I’ve generally been impressed by David G. Stern‘s careful and extensively-researched work on Wittgenstein. In responding to a comment from T.P. Uschanov, I mentioned Stern’s paper on the debate over the transitions in Wittgenstein’s philosophy, “How Many Wittgensteins?” In addition to making the intriguing case that the Philosophical Investigations have a distinctly more Pyrrhonic flavor than Wittgenstein’s other later writings, Stern also gives this general summation of what really is shared across Wittgenstein’s work, as well as a comment on how the technique of the Philosophical Investigations goes about achieving it.

What is really interesting about both the Tractatus and the Philosophical Investigations is neither a metaphysical system, nor a supposedly definitive answer to system-building, but the unresolved tension between two forces: one aims at a definitive answer to the problems of philosophy, the other aims at doing away with them altogether. While they are not diametrically opposed to one another, there is a great tension between them, and most readers have tried to resolve this tension by arguing, not only that one of them is the clear victor, but also that this is what the author intended. Here I am indebted to the wording of the conclusion of David Pears’ Wittgenstein: “Each of the two forces without the other would have produced results of much less interest. … But together they produced something truly great”.  However Pears, a leading exponent of the “two-Wittgensteins” interpretation, and the author of one of the canonical metaphysical readings of the Tractatus, only attributes this to the later philosophy. In the case of the Tractatus, this tension is clearest in the foreword and conclusion, where the author explicitly addresses the issue; in the Investigations, it is at work throughout the book.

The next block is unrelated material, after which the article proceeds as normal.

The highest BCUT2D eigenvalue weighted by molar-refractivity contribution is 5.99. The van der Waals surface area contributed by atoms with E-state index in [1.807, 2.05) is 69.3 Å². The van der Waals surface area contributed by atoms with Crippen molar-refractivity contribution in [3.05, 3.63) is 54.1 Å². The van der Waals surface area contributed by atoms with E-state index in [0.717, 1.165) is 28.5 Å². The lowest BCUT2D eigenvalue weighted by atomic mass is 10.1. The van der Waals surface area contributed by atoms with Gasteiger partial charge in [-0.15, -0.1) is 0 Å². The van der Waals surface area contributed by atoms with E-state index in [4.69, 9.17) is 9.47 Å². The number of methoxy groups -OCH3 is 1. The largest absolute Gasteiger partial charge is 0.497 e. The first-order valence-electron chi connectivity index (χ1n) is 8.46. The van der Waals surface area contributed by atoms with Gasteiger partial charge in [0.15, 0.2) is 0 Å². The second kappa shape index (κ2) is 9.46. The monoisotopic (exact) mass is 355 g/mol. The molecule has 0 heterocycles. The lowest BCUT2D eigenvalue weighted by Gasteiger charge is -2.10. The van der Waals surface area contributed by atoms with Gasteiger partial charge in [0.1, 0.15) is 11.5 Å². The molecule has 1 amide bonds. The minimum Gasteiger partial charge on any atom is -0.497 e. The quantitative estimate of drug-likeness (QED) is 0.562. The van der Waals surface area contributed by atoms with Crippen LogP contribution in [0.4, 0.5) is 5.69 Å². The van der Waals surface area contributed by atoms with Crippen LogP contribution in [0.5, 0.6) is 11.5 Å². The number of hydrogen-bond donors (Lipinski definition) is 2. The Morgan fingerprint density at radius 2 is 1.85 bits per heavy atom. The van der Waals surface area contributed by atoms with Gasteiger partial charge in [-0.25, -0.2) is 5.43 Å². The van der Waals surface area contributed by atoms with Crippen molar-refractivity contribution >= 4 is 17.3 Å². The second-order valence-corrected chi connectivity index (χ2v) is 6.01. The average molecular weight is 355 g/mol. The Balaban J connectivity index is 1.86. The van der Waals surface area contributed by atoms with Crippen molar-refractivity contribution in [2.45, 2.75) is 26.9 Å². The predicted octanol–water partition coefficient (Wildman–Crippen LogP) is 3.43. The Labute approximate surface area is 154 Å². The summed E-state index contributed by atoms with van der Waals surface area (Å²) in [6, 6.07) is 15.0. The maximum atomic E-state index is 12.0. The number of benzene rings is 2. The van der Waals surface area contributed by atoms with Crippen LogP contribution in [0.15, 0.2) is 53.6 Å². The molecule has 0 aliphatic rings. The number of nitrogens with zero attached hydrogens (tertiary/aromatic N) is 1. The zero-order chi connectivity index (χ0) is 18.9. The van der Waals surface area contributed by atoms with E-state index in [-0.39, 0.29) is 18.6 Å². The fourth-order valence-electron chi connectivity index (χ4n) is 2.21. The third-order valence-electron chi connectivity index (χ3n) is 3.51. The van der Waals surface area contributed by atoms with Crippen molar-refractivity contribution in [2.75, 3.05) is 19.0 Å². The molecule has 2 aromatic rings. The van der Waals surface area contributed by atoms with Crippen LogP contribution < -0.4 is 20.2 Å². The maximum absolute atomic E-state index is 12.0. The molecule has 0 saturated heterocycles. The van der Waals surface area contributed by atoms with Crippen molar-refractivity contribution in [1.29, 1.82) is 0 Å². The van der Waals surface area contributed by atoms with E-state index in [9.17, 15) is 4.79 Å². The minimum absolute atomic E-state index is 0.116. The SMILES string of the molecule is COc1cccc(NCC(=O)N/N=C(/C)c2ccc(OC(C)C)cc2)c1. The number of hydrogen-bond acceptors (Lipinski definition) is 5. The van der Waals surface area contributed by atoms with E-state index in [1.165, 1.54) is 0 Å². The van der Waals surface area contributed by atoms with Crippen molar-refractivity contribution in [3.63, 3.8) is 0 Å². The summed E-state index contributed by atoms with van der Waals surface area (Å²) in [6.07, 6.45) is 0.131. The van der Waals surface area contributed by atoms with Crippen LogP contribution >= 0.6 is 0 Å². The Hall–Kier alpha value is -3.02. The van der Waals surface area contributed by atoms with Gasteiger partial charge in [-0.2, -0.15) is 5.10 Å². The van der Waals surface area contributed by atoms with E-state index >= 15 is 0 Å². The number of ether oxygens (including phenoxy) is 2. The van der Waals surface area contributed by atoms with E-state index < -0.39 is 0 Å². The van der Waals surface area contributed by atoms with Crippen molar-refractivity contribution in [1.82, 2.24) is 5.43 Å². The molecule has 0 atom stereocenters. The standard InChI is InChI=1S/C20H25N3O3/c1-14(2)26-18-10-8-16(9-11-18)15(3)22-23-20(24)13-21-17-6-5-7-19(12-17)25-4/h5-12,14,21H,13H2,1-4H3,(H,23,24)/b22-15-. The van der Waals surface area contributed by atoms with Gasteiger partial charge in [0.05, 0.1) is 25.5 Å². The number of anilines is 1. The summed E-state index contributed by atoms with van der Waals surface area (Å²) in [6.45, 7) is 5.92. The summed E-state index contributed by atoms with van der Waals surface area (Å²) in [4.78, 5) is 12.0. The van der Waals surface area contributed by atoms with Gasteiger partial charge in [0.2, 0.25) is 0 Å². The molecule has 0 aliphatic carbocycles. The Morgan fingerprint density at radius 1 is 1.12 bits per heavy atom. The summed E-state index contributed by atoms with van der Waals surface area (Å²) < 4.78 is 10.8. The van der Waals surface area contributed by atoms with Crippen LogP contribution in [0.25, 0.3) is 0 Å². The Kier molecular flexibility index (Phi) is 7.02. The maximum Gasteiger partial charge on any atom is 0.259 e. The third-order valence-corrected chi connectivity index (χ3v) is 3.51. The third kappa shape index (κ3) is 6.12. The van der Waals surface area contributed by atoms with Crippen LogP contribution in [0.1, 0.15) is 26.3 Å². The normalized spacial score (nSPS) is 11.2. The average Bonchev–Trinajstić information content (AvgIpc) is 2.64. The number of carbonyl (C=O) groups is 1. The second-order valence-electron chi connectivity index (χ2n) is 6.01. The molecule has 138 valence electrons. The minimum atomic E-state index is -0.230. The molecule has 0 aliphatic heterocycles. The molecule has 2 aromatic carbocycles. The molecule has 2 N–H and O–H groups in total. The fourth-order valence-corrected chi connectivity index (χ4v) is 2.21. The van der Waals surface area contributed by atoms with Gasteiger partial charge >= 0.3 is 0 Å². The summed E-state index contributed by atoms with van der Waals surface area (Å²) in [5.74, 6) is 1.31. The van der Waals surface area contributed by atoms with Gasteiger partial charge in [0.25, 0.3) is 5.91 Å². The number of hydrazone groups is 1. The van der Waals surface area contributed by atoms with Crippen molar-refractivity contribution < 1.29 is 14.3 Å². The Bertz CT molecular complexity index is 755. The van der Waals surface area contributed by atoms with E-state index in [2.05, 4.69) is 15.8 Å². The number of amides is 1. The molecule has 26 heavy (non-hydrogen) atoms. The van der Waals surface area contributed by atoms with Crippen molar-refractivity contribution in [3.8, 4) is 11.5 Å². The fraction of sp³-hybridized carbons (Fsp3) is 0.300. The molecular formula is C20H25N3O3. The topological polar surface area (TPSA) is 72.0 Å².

The Investigations is best understood as inviting the reader to engage in a philosophical dialogue, a dialogue that is ultimately about whether philosophy is possible, about the impossibility and necessity of philosophy, rather than as advocating either a Pyrrhonian or a non-Pyrrhonian answer. This result is best understood, I believe, as emerging out of the reader’s involvement in the dialogue of the Philosophical Investigations, our temptation into, attraction toward, philosophical theorizing, and our coming to see that it doesn’t work in particular cases, rather than as the message that any one voice in the dialogue is conveying.

David G. Stern, How Many Wittgensteins?

I am still fairly enamored of the metaphysical reading of the Tractatus, but as a pithy statement of Wittgenstein’s overall philosophical character, I find this pretty compelling.

As a footnote, here is David Pears’ excellent and very different original context for the phrasing Stern uses above, which also goes a way to summing up the distinction between Wittgenstein and the Ordinary Language Philosophers like Austin and Ryle:

But it is only one half of the truth to say that his resistance to science produced his later view of philoso­phy. There was also his linguistic naturalism, which played an equally important role. These two tendencies, one of them anti positivistic and the other in a more subtle way positivistic , are not diametrically opposed to one another. But there is great tension between them, and his later philosophy is an expression of this tension. Each of the two forces without the other would have produced results of much less interest. The linguistic naturalism by itself would have been a dreary kind of philosophy done under a low and leaden sky. The resistance to science by itself might have led to almost any kind of nonsense. But together they produced something truly great.

David Pears, Ludwig Wittgenstein

And not only great, but far more wide-ranging than many of those who have picked up on either of the two elements in isolation.